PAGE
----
November 2nd, 2014 | Live reviews

Kera and the Lesbians’s live show, a rambunctious affair of self-described “bipolar folk”, harnesses a spectrum of juxtaposed moods, flirts AND fights with the indefinable duende, that “mysterious power which everyone senses and no philosopher explains.”

Two years ago, almost to the day, I walked into the Bootleg Bar, and found Kera Armendariz setting up her gear on the rectangular stage. Despite the home field advantage (Kera was, and still is, a bartender at the rickety, labyrinthine performance venue), she projected a “look-at-me” pandering, that self-centered/foolhardy, innocent/authentic urgency demanded of a talented busquer. That night, an overcast, cool October one, her act projected a carefree, carnival-esque nature. She was a street performer with no built-in crowd, a troubadour convinced of her potential and willing to earn the affection of inattentive passersby. This, not for lack of talent or experience (Kera had relocated to L.A. from San Diego County around 2010), but because Dirty Three was performing in the back auditorium. And Armendariz’s passersby weren’t easy-to-please Third Street Promenaders, no, these people paid money to see Australia’s most reclusively ubiquitous performer, Warren Ellis, the frontman of a band Nick Cave cites as a possessor of the elusive duende.

Denizens of L.A.’s underground music scene still consider Dirty Three’s Bootleg performance to be a finer moment in 2012. I’m embarrassed. I passed up on watching my own friend, Kera, perform that night. I was dizzied by the “black sounds” of Jim White, Mick Turner and Warren Ellis, “the roots fastened in the mire that we all know and all ignore, the fertile silt that gives us the very substance of art.”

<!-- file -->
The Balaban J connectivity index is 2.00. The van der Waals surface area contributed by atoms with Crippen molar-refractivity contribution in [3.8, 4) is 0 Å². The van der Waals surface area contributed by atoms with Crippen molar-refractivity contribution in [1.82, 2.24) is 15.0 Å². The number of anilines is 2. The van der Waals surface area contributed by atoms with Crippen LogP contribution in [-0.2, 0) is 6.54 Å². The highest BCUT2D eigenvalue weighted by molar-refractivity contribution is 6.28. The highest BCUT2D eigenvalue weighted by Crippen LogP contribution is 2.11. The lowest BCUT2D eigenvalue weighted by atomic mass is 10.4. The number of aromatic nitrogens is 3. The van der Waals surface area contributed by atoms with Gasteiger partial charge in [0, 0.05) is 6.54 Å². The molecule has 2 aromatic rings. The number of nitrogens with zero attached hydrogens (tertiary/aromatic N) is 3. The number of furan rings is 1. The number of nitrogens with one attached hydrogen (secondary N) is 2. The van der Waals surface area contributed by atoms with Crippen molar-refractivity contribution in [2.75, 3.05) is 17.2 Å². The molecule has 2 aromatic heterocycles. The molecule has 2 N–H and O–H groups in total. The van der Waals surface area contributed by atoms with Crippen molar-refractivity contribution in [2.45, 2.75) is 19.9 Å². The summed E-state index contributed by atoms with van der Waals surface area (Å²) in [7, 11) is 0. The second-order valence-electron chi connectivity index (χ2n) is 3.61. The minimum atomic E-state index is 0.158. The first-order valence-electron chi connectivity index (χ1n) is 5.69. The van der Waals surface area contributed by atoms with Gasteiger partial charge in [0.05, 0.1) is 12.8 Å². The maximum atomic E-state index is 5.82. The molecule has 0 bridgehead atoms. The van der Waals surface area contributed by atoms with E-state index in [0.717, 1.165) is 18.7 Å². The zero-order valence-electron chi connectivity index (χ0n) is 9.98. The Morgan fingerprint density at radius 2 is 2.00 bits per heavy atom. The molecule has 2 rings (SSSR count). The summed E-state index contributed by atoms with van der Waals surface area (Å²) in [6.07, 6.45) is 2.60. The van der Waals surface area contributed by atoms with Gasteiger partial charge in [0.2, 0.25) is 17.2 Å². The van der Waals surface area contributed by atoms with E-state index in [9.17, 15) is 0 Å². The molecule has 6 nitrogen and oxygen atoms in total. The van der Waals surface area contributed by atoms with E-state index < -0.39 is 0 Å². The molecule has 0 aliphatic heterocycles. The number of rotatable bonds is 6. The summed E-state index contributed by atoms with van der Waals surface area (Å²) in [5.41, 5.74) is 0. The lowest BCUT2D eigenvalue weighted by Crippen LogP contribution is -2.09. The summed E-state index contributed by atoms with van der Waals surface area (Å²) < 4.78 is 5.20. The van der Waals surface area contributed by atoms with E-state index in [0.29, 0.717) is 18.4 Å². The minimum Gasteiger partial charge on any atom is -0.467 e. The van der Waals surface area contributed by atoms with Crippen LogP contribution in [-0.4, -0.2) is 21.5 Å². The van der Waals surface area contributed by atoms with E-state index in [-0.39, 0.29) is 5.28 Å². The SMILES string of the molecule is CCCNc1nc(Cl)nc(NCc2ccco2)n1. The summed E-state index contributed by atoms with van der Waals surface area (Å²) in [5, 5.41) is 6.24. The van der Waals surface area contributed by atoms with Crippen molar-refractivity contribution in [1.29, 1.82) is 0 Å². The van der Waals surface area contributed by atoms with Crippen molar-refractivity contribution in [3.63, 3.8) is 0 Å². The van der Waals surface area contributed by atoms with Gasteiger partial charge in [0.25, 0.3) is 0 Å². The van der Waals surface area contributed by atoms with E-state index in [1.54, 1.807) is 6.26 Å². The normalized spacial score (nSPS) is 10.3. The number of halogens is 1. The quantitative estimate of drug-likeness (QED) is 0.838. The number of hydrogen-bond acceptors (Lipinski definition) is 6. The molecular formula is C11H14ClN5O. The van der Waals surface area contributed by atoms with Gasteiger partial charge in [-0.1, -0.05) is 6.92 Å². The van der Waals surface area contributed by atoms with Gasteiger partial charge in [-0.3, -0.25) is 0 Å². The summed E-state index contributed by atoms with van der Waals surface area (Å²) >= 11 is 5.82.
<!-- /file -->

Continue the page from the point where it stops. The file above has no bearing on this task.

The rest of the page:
“The great artists know… no emotion is possible unless the duende comes. They may be able to fool people into thinking they have deunde—authors and painters and literary fashionmongers do so every day—but we have only to pay a little attention and not surrender to indifference in order to discover the fraud and chase away their clumsy artifice.” – Federico García Lorca, excerpted from “Play and Theory of the Duende”

In “Play and Theory of the Duende”, part of a lecture developed and performed in 1933, Federico García Lorca, the tempestuous and revered poet, defines duende as more than just a Spanish imp with hermetic, nationalistic import. Using flamboyant exonerations, and self-deprecating jabs, he crafts what could be the first TED Talk on sadness’s relation to evocative art. In just an aside, Lorca’s self-proclaimed un-academic work flippantly riffs on Apollinaire’s death-by-destructive-muse, Socrates’ hemlock sentence, Nietzche’s scorched heart, Goethe’s incidental defining of duende while referencing Paganini, etc., making the essay playfully contradictory. With the steamrolling inertia of today’s most gifted slam poet, Lorca contextualizes the deep, reverent aura of the Spanish guitar, its evocative murmurings welling up region by region—”All over Andalusia, from the rock of Jaen to the whorled shell of Cadiz, the people speak constantly of “the duende.”—and the untamable life force rooted in the true performance.

“I shall try to give you a simple lesson in the hidden, aching spirit of Spain,” swears Lorca during his spirited preamble.

In the end, Lorca bequeathed a great essay not only on why the allure of today’s popular, guitar-based bands tends to wane over time, but also why rare, obscure, non-commercial bands often evoke a spiritual experience that opens more direct pathways to something one might interpret as a higher power. It’s duende, or the lack thereof, that accounts for this disparity. What a tragic denouement, though—to know only the writer destroyed by his pursuit of Truth may create work which dances with new cultures, in new times.